4) Attended 2 large camps for more academically inclined kids, Headfirst in Sacramento followed by Stanford the same week. These camps have a high concentration of coaches who are watching you in limited venues (literally 2 fields next to each other for Headfirst). To me these were clearly the best bang for the buck in terms of time, money and exposure to multiple relevant coaches. Prior to attending the camps, emailed the coaches of schools he was interested in who were listed as camp participants. We did not go to school specific camps.
    5) Follow up emails with coaches to include summer ball stats, updated video. A lot of camps will do a video package with analytics for you, either as part of the camp fee or a supplemental fee. At this point, you may have gotten the attention of certain coaches who will now email you or call you directly (see contact rules).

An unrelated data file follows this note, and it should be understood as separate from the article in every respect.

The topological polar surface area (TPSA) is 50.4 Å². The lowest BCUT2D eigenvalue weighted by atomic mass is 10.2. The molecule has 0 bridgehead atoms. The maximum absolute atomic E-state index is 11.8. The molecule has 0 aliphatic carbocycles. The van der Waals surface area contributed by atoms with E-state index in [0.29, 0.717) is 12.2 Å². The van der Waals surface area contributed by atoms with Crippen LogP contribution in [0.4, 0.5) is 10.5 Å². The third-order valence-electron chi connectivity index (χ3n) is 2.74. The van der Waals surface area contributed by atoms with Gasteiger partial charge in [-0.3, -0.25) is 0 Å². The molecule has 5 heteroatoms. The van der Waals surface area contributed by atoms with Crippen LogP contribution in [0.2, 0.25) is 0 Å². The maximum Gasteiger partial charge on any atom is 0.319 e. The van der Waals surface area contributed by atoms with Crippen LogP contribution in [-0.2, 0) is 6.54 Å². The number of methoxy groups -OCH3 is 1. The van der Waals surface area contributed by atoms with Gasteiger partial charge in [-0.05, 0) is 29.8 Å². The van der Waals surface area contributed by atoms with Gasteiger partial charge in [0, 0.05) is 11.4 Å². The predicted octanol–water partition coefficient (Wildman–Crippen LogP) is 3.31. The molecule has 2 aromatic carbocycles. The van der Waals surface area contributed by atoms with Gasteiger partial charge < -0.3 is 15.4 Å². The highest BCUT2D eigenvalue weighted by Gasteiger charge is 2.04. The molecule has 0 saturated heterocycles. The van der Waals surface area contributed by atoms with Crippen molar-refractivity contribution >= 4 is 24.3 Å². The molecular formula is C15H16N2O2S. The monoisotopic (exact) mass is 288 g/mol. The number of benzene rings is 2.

7) Email updates after the first semester of junior year with grades and test scores.
    8) Email update after end of Spring semester with grades, test scores, HS season stat's, video if good improvements. Also list summer schedule-- travel ball and camps.
    9) Did the Headfirst and Stanford camps again. Had a plan to do some school specific camps if a high priority school asked him to attend. He ended up getting official visit invites right after the camps so we did not do those. Chose to visit 5 schools during late August to early Oct. We had to pay transportation to and from the schools, but they covered local transportation and food. He stayed with a player on the team. They did prereads after he accepted the official visits. He got offered each one, but it was with an ED requirement. He chose to SCEA Yale and not play baseball at the end of the day.